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    It's amazing how much difference an extra windproof layer over the top of whatever you are wearing can make. At this time of year I wear an old walking GoreTex jacket (over 20 years old, leaks like a sieve if worn as a waterproof on its own) over my top. It zips right up to my neck, and covers the join between my textile biking jacket and trousers. When it gets really cold I'll also add a pair of army surplus GoreTex over trousers (bought because they are sturdier than dedicated biking overtrousers, designed to go on easily over boots, and very cheap - equivalent of US$25 brand new unissued!). I commute over an hour each way, temps go down to about -5C, 23F.

    Best bit of new kit this year is a revit goretex balaclava. The waterproof layer starts roughly chin height, and is big enough and with a drawstring to cover the collar of my walking jacket. Water therefore runs off my helmet, over the balaclava and outside my jacket rather than down my neck. It also stops heat escaping upwards - it's surprising how much warmth that added.

    I don't believe in heated gear; I know someone who suffered a burn on his hand when a glove failed (shorted?) when he was riding in heavy traffic on a motorway so couldn't easily get across to the shoulder. I also worry that a failure (broken wire, dodgy connector, broken down bike) would leave me dangerously cold in mid-winter. Not so much of an issue if you are in urban areas at sociable houres, but potentially life threatening at night in the middle of nowhere. I can see the advantage for comfort on short commutes.
    #10
  11. PeterW

    PeterW Long timer

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    Another item that's amazingly good though probably not useful commuting is hard knee protectors. They don't need to be expensive but they completely block wind and knees not freezing makes an amazing difference.

    As others have commented just having a windproof layer on top makes a big difference. Just buy a heavy PVC rainproof suit to go over the top. (Fishermans gear was the goto when I had this problem). I also hated heated gear, but my cold problem was going back and forth over a range of mountains to see my parents. Having a shot at walking out was a priority.
    #11
  12. Nesbocaj

    Nesbocaj Earth, we're #1

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    Stich (used)(buy it big enough, you're going to look dumpy anyhow)
    When it is really cold> add Windproof layer (Rain gear, gotta carry it anyhow) (I get by with just the upper)
    Heated jacket
    Heated socks
    Heated grips
    Bar muffs or other wind blocking gear for the hands
    Tuxedo :lol3 License to chill.

    Failure gear
    #12
  13. ChaoSS402

    ChaoSS402 Adventurer

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    You don't want to layer because you'll be too hot at work? Layer over you regular clothes and under the riding gear.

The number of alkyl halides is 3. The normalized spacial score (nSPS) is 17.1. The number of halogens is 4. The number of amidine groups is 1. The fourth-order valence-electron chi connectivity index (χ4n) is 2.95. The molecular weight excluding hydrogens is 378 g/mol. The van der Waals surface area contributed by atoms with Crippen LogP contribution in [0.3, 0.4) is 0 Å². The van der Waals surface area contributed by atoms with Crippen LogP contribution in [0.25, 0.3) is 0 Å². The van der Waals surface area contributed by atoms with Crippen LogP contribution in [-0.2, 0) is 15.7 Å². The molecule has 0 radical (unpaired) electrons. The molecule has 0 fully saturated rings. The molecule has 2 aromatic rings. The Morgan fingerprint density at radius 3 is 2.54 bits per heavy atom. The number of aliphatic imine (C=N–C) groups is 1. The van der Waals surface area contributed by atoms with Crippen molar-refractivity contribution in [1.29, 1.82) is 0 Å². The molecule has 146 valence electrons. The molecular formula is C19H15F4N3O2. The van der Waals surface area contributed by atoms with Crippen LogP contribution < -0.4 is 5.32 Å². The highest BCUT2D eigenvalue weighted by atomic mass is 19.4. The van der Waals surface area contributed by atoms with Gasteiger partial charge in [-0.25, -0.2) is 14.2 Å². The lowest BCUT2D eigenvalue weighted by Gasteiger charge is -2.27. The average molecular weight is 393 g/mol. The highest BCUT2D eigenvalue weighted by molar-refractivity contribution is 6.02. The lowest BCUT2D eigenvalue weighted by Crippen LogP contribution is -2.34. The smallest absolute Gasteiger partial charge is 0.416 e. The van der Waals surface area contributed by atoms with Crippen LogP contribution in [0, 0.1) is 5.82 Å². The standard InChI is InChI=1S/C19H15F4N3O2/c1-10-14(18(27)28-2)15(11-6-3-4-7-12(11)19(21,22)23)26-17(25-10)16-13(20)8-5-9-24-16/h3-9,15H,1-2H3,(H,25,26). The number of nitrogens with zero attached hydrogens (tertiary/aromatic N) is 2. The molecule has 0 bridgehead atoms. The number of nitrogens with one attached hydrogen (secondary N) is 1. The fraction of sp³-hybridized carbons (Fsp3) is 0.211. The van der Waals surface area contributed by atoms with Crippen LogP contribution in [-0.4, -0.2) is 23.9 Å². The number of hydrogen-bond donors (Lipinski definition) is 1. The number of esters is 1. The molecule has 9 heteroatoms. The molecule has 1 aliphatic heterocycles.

I wear a hoody under my tourmaster jacket. The hood actually helps to seal the neck against wind, and the extra layer goes a long way to helping block out cold. You can wear more insulated stuff as needed. Just put it over the regular clothes.
    #13
  14. Tor

    Tor Imported Norwegian Viking

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    That's what I do. Using a Klim Badlands top and bottom, and heated jacket/pants. I never put the heated gear next to my skin though. I always use a fairly thin layer between. So basically the same outfit as I use when cold weather / fall touring.

    Always bring my work clothes in pannier.
    #14
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  15. SocalRob

    SocalRob Long timer Supporter

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    Just today I realized it’s time to ditch the mesh summer jacket and break out my more substantial coat that I can zipper all the vents on. As we get into colder weather I may start riding my GSA with heated grips instead of my other bikes without wind screens.

    If it get really, really cold, like into 50’s, I find a nice fleece helps a lot.

    Truthfully, some of the nicest riding all year is in n December.
    #15
  16. millican

    millican Been here awhile

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    I feel like this could get me excommunicated, but I've found the maxi-scooters to be nice in bad weather. Similar to what's been mentioned already, they keep a lot of the wind off.
    #16
  17. LudemJo

    LudemJo Iron Butt Dreamer

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    I wear a Firstgear Thermo 1- pice suit over my office clothes. No layering. It keeps me warm on my 20 mile commute at 20*F.

    I can't emphasize enough how great this suit is, and cheap too.

    John
    #17
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  18. Boatman

    Boatman Membership has it's privileges ;-) Supporter

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    Back in the early 80's a bike was all I had for year round transportation. This was in upstate NY. No heated gear. I did wear my ski bibs and that helped quite a bit. These days I have a heated jacket and have a pair of LL Bean overpants.

    If I was commuting I'd be looking at a one piece snowmobile suit.

    For me the heated jacket works best over a very thing micro fiber long sleeve shirt.
    #18
  19. Daboo

    Daboo Been here awhile

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    Does a one piece snowmobile suit hold up in an accident when you're sliding on pavement? Does a snowmobile suit have any CE rated armour in the knees, hips, elbows, shoulder and back?

    I'm always amazed at how people think only of warmth in the winter for commuting, when the winter is also the slickest time of the year with the highest probability of crashing.

    I wear the same gear in the winter as I do through most of the rest of the year. I'll add another layer on for warmth and I use a heated jacket liner and gloves. And I do fine into the teens like that.

    Chris
    #19
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  20. PeterTrocewicz

    PeterTrocewicz Adventurer

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    Funny no one's mention the old 'morning newspaper shoved under the jacket' trick. 1st stop was always the nearest variety store. :lol3
    #20